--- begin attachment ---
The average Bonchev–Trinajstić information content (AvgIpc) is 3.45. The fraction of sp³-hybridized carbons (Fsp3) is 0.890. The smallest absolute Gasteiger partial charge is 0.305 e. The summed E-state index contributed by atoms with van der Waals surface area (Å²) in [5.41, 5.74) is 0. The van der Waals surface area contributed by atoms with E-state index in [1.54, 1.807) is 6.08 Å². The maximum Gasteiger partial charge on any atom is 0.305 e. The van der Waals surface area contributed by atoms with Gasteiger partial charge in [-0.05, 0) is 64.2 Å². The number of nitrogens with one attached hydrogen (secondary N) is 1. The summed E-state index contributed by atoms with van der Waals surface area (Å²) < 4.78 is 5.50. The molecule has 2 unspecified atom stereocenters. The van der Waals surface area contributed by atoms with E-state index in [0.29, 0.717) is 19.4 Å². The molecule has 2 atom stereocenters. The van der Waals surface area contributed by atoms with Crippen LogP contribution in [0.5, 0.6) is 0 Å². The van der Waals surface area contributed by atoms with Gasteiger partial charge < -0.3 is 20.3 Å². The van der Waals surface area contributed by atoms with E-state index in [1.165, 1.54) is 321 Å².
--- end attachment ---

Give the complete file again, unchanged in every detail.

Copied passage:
The average Bonchev–Trinajstić information content (AvgIpc) is 3.45. The fraction of sp³-hybridized carbons (Fsp3) is 0.890. The smallest absolute Gasteiger partial charge is 0.305 e. The summed E-state index contributed by atoms with van der Waals surface area (Å²) in [5.41, 5.74) is 0. The van der Waals surface area contributed by atoms with E-state index in [1.54, 1.807) is 6.08 Å². The maximum Gasteiger partial charge on any atom is 0.305 e. The van der Waals surface area contributed by atoms with Gasteiger partial charge in [-0.05, 0) is 64.2 Å². The number of nitrogens with one attached hydrogen (secondary N) is 1. The summed E-state index contributed by atoms with van der Waals surface area (Å²) < 4.78 is 5.50. The molecule has 2 unspecified atom stereocenters. The van der Waals surface area contributed by atoms with E-state index in [0.29, 0.717) is 19.4 Å². The molecule has 2 atom stereocenters. The van der Waals surface area contributed by atoms with Crippen LogP contribution in [0.5, 0.6) is 0 Å². The van der Waals surface area contributed by atoms with Gasteiger partial charge < -0.3 is 20.3 Å². The van der Waals surface area contributed by atoms with E-state index in [1.165, 1.54) is 321 Å².